It’s all about the rhythm. Hamilton is a musical that tells the story of America’s foundation through the medium of rap. It sounds crazy but it works because the show’s arsenal of effects is simply overwhelming. The lyrics drive the narrative, the rap gives energy to the lyrics, and the dancers double the effect by adding a visual complement to the pulsing soundscape. Dramatic lighting, synchronised with the music, provides a final sensory flourish. It’s like being softly slapped across the face with a beautiful velvet glove. The set is a luxuriantly solid affair, like a five-star hotel inspired by Wild West themes. Two wooden staircases soar up towards a raised gallery draped with thick lassos. Dancing girls in white corsets and super-tight jodhpurs slink around the stage, pouting, posing, displaying their trim curves.
The show’s lyrics are sometimes witty, sometimes clunky. On the page they look feeble. ‘What is a legacy? Planting seeds you never get to see.’ That quote seems artless and lazy but performed on stage, and backed up by an aggressive martial rhythm, the line has a vibrancy that the printed word can’t evoke. And the rap idiom proves surprisingly flexible. Everyone knows that rap is an ideal conduit for the expression of impotent and churlish rage, but here it finds new registers: grandeur, majesty, romance, comedy.
We first meet Hamilton as a tough young lawyer in New York determined to join the rebellion against British rule. The war of independence starts and Hamilton lobbies to be given a command. He’s rebuffed but when he urges a platoon of soldiers to seize British artillery at Brooklyn he attracts the attention of General Washington. With the future president behind him, Hamilton’s career takes off. After the war, he becomes involved in the lengthy series of conferences that led to the creation of the United States. This takes up much of the second half. The characters use rap to discuss federal funding arrangements, constitutional quibbles, the president’s right to declare war, the formation of the State and the Treasury departments. In one section, Hamilton delivers a paragraph of rhyming lyrics explaining why America’s treaty obligations with France expired when the French executed the king in whose name the pact had been signed. This is hardly the stuff of most West End shows. One imagines Vernon Bogdanor renting a box for his fellow constitutional experts and thinking, ‘At last, a musical just for us!’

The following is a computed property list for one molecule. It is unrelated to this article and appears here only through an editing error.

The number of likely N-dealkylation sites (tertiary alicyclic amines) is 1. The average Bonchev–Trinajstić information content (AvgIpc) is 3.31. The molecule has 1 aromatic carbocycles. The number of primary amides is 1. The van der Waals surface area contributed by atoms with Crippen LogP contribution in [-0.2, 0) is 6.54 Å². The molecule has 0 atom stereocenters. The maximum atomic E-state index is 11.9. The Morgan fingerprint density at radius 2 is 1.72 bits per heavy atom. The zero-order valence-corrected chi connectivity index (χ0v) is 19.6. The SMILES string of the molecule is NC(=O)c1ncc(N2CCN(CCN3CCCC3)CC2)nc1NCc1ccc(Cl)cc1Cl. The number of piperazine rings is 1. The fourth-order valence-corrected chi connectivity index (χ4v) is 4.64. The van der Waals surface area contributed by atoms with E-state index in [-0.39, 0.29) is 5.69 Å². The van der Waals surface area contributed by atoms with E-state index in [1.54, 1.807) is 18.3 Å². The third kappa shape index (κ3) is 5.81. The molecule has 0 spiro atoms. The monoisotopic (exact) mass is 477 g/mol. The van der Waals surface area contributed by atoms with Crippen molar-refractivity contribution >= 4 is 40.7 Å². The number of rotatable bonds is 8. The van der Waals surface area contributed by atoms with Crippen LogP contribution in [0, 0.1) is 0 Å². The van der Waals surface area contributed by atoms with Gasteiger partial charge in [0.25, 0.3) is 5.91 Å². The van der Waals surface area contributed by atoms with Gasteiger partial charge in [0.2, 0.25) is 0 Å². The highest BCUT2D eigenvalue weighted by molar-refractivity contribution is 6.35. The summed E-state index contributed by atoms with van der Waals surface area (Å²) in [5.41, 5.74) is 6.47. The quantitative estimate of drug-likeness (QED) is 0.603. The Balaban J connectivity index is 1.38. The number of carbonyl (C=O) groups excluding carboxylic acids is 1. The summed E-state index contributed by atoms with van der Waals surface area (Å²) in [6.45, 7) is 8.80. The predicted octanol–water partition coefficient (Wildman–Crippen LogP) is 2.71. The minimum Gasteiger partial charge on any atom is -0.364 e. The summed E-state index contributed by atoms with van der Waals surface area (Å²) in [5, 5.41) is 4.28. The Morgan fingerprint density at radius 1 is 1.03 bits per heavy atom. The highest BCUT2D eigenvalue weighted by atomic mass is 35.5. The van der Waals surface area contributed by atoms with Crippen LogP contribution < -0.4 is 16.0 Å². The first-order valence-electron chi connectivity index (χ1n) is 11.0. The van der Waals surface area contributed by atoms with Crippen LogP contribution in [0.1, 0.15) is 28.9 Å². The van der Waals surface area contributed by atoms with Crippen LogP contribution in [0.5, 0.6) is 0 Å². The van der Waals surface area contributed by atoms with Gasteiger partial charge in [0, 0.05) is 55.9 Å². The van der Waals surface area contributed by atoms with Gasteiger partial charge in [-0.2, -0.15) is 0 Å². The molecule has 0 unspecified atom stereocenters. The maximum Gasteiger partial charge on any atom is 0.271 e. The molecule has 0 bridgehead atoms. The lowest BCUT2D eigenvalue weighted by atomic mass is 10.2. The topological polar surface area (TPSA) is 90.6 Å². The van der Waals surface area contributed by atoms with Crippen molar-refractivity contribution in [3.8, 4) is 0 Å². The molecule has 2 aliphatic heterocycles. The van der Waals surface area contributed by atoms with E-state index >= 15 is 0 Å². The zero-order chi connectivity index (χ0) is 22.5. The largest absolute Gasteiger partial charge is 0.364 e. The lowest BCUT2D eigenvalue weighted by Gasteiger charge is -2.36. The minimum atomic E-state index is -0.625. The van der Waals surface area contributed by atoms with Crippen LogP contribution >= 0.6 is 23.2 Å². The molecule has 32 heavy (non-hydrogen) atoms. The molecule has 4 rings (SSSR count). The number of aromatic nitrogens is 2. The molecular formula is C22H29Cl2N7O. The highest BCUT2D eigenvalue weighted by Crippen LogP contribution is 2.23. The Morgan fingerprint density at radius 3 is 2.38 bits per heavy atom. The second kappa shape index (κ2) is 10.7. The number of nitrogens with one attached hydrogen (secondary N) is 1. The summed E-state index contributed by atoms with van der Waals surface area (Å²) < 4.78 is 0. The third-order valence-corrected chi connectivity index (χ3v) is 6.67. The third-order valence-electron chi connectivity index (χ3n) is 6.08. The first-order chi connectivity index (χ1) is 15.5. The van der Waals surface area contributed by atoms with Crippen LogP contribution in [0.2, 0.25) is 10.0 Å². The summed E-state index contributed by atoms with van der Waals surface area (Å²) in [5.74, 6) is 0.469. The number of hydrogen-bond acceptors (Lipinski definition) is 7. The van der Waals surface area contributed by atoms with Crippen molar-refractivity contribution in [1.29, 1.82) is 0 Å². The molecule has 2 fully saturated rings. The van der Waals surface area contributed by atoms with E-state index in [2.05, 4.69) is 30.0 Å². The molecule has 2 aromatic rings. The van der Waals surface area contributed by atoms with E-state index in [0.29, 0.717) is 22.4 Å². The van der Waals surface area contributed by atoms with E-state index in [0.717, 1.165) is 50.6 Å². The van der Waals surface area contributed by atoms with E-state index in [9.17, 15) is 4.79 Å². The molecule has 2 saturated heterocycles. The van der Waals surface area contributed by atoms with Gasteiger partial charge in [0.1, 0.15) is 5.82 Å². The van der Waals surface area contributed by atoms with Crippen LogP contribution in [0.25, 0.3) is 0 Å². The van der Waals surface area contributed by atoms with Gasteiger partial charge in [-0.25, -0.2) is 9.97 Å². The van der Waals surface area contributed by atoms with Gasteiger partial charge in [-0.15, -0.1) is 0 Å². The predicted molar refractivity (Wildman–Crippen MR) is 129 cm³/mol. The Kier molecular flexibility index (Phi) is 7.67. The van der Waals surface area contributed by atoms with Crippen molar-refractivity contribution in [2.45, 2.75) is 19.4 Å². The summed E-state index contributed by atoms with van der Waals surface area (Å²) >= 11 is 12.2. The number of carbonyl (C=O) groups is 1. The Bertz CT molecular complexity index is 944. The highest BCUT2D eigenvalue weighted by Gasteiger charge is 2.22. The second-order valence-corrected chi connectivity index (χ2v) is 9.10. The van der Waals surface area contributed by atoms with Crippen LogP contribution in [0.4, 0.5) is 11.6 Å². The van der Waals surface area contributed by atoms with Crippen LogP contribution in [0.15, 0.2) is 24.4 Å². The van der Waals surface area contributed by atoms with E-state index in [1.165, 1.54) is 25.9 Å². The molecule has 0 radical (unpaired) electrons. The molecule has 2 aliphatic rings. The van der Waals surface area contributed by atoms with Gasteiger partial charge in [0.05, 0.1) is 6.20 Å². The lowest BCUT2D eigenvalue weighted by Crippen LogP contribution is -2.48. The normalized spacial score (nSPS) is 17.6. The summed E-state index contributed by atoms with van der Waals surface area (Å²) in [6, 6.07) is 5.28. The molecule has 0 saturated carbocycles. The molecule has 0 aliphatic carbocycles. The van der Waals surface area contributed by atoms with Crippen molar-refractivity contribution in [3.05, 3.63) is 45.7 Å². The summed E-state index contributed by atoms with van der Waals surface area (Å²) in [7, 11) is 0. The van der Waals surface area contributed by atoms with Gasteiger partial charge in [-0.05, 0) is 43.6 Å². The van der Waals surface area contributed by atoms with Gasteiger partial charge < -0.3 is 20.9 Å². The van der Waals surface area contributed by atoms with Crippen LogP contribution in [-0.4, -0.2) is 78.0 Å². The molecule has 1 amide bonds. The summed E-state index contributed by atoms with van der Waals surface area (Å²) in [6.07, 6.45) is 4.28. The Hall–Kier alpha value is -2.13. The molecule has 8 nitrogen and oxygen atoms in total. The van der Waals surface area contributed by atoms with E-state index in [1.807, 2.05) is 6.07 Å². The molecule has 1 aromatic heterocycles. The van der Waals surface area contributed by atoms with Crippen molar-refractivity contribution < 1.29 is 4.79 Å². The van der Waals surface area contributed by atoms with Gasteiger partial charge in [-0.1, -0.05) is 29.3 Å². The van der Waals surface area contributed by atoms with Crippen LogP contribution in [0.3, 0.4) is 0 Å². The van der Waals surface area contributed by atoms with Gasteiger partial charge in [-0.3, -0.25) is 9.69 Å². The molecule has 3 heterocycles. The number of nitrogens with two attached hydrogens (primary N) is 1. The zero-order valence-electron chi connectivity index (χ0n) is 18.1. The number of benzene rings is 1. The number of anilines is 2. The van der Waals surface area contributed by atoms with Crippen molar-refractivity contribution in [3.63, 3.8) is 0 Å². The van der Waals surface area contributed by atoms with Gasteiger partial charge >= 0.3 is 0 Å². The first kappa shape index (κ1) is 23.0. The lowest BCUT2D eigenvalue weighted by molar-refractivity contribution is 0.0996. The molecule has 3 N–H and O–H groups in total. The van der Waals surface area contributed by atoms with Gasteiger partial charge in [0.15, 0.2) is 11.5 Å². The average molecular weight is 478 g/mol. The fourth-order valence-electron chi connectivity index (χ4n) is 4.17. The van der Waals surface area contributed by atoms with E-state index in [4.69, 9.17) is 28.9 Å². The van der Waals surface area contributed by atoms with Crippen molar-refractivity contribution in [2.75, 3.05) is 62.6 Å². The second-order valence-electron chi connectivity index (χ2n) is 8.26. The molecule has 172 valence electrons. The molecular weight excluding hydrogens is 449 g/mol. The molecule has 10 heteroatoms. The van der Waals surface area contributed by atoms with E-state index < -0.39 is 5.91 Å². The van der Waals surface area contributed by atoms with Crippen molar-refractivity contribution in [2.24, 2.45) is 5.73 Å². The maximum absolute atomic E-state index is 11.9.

When Washington withdraws from public life, Hamilton is encircled by his wily enemies, Jefferson and Madison. A few fidgety coughs were detectable during these passages, which lack interest for British audiences. Hamilton’s career reaches its peak when he becomes the first secretary of the US Treasury but an envious colleague challenges him to a duel. The atmosphere of aggressive masculinity never varies. ‘Ladies?’ says Hamilton at one point. ‘There are so many to deflower.’ The female characters are reduced to a handful of predictable cameos: the doting wife, the smitten virgin, the minx on the prowl.
The most striking aspect of the show is its political component. The producers want us to believe that Hamilton belonged to an oppressed minority. He was born out of wedlock in the Caribbean and was orphaned early in his childhood. As a teenager in the 1770s he sailed from the West Indies to Boston. We’re told that this qualifies him as an ‘immigrant’. (Probably the wrong word for a traveller moving from one British dependency to another.) As a homage to his Caribbean origins, Hamilton is played by a mixed-race actor, Jamael Westman. And ethnic-minority performers also play the roles of Jefferson, Madison, Burr and Washington. The idea is to suggest that America’s thrust and energy are derived from the talents of incomers irrespective of their origin. This isn’t entirely true, of course, and by creating this Caribbean version of America’s early history the show manages to dodge some unwelcome facts. The founding fathers included prosperous white capitalists who used black slaves as concubines and labourers. Black Lives Matter must be hopping mad with this musical. Not only does it pretend that black and white Americans existed on terms of equality in the 18th century, it has the temerity to invite black audiences to pay money to watch a false version of their own history.
Subscribe to The Spectator Australia today for a quality of argument not found in any other publication. Get more Spectator Australia for less – just $20 for 10 issues